Further Afield: Strolling Around Purgatory

On a sunny and pleasant November Sunday, my husband, Peif, and I decided to explore someplace new. We wanted to walk on forested trails, to bring our dog Luna, and to not venture too far from home. From the three possible destinations I offered,  Peif chose to explore Purgatory Mountain in Randolph County. We’ll save Caraway Creek Preserve and birding hotspot Guilford County Farm for other weekend rambles in the coming months.

Purgatory Mountain is in Randolph County and is managed by and adjacent to the North Carolina Zoo. The trailhead for Purgatory Mountain is at the north end of the parking area for the “North America” section of the Zoo. To hike the trails one does not need to pay admission to the Zoo.

How did Purgatory Mountain get its name? “Although the Uwharries are some of the oldest mountains in the world, Purgatory Mountain did not get its name until at least the Civil War. Some believe the mountain was named by war objectors hiding out there, while others attribute the moniker to the abundance of small fires dotting the hillside during bootlegging operations,” says Betsy Roznik, Associate Curator of Regional Conservation with the North Carolina Zoo.1

Why did I target Purgatory Mountain for a visit? I’d first heard about it from University of North Carolina at Chapel Hill Herbarium lichen curator Gary Perlmutter.  He and fellow lichenologist Eimy Rivas Plata documented 24 species (plus one organism identified just to genus) of lichens on Purgatory Mountain in 2011. Gary and Eimy deposited vouchers for all these in the UNC-Chapel Hill Herbarium so other scientists can examine them. Gary and Eimy presented the results of their surveys of Purgatory Mountain and nearby Ridges Mountain (also managed by the NC Zoo) at the Seventh International Lichenological Symposium – IAL7 in Bangkok, Thailand, in 2012.

In June, 2009 the Carolina Vegetation Survey (CVS) team led by Dr. Robert Peet at University of North Carolina at Chapel Hill made a thorough inventory of the vascular plants growing in a temporarily flooded upland pool on the saddle between Purgatory Mountain and Middle Mountain. CVS teams returned to Purgatory Mountain in May of 2013 to survey the vascular plants of the Piedmont Monadnock Forests. Other botanists who have explored Purgatory Mountain include Pete Diamond and Nell Allen, botanists on the Zoo staff, and Bruce Sorrie with the North Carolina Natural Heritage Program.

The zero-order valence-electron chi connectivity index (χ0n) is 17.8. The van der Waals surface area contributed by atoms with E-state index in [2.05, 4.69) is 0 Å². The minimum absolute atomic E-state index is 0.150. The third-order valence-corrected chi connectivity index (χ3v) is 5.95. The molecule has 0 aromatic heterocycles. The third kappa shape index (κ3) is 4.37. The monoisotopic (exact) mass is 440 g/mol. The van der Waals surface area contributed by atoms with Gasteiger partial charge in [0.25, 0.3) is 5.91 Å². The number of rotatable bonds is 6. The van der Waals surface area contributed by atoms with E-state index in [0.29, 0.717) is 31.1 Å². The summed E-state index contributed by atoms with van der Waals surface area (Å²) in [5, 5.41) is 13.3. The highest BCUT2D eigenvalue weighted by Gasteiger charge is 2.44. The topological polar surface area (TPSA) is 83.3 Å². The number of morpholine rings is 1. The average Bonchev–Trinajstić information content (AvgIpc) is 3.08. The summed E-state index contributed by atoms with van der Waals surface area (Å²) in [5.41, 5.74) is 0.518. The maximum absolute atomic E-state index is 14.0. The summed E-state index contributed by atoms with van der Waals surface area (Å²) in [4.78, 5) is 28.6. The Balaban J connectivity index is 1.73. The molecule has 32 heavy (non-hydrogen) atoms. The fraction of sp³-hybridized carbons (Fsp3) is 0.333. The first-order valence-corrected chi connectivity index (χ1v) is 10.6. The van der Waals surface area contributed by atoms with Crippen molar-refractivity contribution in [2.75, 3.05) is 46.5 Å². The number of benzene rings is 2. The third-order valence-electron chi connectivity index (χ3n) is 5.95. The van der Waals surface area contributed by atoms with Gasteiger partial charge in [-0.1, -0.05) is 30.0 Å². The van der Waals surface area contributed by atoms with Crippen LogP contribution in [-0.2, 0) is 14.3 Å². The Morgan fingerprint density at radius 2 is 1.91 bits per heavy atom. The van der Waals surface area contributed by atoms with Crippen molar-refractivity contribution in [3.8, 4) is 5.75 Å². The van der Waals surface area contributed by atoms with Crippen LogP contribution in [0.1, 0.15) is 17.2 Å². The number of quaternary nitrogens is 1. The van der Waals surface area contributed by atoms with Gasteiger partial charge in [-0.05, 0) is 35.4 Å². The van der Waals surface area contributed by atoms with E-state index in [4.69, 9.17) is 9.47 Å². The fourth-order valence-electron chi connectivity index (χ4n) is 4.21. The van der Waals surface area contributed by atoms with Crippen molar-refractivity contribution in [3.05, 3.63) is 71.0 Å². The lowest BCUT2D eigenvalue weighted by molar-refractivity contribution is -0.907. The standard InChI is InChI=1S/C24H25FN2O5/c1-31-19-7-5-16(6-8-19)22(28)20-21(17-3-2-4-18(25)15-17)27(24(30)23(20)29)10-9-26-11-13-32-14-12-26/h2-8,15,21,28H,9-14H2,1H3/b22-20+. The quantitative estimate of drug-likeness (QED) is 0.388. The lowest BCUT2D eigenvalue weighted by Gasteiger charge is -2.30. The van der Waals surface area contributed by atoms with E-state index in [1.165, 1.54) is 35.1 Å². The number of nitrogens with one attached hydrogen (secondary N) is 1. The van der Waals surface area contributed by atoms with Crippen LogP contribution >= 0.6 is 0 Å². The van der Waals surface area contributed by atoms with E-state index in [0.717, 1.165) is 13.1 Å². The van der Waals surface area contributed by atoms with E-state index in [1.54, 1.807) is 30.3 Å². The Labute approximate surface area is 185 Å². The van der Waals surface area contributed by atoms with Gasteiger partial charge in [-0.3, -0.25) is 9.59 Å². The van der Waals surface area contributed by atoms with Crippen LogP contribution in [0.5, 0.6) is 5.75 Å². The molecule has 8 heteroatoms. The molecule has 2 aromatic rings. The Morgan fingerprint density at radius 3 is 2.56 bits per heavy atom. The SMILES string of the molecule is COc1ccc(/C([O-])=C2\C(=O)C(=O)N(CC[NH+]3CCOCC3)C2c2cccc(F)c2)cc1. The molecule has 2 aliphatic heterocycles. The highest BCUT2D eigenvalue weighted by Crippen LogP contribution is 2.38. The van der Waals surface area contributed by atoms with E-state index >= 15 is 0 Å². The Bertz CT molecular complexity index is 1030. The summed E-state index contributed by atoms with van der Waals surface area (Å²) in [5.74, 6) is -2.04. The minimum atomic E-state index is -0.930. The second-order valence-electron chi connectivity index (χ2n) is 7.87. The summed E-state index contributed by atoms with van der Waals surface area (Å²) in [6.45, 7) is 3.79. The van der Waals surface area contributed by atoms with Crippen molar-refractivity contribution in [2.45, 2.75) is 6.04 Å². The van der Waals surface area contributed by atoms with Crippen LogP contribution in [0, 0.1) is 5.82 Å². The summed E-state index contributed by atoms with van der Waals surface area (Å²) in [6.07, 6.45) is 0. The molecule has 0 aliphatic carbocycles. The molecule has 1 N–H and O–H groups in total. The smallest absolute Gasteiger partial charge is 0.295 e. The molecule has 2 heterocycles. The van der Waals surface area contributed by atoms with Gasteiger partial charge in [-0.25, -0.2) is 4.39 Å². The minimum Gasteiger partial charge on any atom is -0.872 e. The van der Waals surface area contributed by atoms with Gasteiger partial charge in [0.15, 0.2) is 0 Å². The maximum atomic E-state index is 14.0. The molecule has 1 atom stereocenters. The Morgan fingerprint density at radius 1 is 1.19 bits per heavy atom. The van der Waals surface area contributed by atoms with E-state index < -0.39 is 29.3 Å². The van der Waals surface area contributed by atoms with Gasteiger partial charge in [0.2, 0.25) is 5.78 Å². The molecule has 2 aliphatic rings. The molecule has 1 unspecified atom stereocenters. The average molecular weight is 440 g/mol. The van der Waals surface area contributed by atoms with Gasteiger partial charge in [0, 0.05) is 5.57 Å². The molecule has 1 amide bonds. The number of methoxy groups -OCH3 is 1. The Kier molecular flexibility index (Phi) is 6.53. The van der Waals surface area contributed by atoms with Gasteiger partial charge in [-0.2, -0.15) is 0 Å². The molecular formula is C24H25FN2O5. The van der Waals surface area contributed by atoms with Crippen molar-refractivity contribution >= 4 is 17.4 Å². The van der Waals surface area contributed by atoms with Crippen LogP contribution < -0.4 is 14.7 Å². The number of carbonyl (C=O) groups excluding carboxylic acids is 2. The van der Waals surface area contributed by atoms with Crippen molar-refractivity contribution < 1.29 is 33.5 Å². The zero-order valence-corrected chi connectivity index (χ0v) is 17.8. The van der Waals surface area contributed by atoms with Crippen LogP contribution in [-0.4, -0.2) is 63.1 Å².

Horse-sugar (Symplocos tinctoria) leaves have a characteristic blackish tinge in the autumn. The leaves are also tardily deciduous, so this shrub in Randolph County, NC still had its leaves in mid-November. Photograph by Mark Peifer, November 2023

As Peif and I strolled around Purgatory in late November, our botanizing was limited to “evergreen” or “winter green” plants such as Striped Wintergreen (Chimaphila maculata), Fan Clubmoss (Diphasiastrum digitatum), mosses, and lichens.  At one point on Purgatory Mountain, due to the deep carpet of oak, sourwood, and red maple leaves obscuring the path, we found ourselves off-trail. We decided to hike cross-country, down into a ravine.  This was a fortuitous route, as we came across a small stream where Luna could take a long drink. On the steep-ish slope up to Middle Mountain, Peif found a shrub which was clearly different from the abundant Mountain Laurel (Kalmia latifolia L.) which we’d encountered on the Purgartory Mountain side of the draw.  iNaturalist and I came up with the identification simultaneously: Horse-sugar or Sweetleaf ( Symplocos tinctoria (L.) L’Heretier).  It’s not a shrub I see very often and I do not have a good “feel” for where to find it. The leaves, particularly those that are still present in the fall, have a characteristic blackish tint — likely due to a fungus. I tasted a leaf, and while it was not particularly sweet, it was pleasant-tasting, another characteristic of Symplocos tinctoria. “As the name implies, the leaves are somewhat sweet (especially near the midvein), but the sweetness seems variable from plant to plant, season to season, and taster to taster,” according to Alan Weakley’s  Flora of the Southeastern United States.2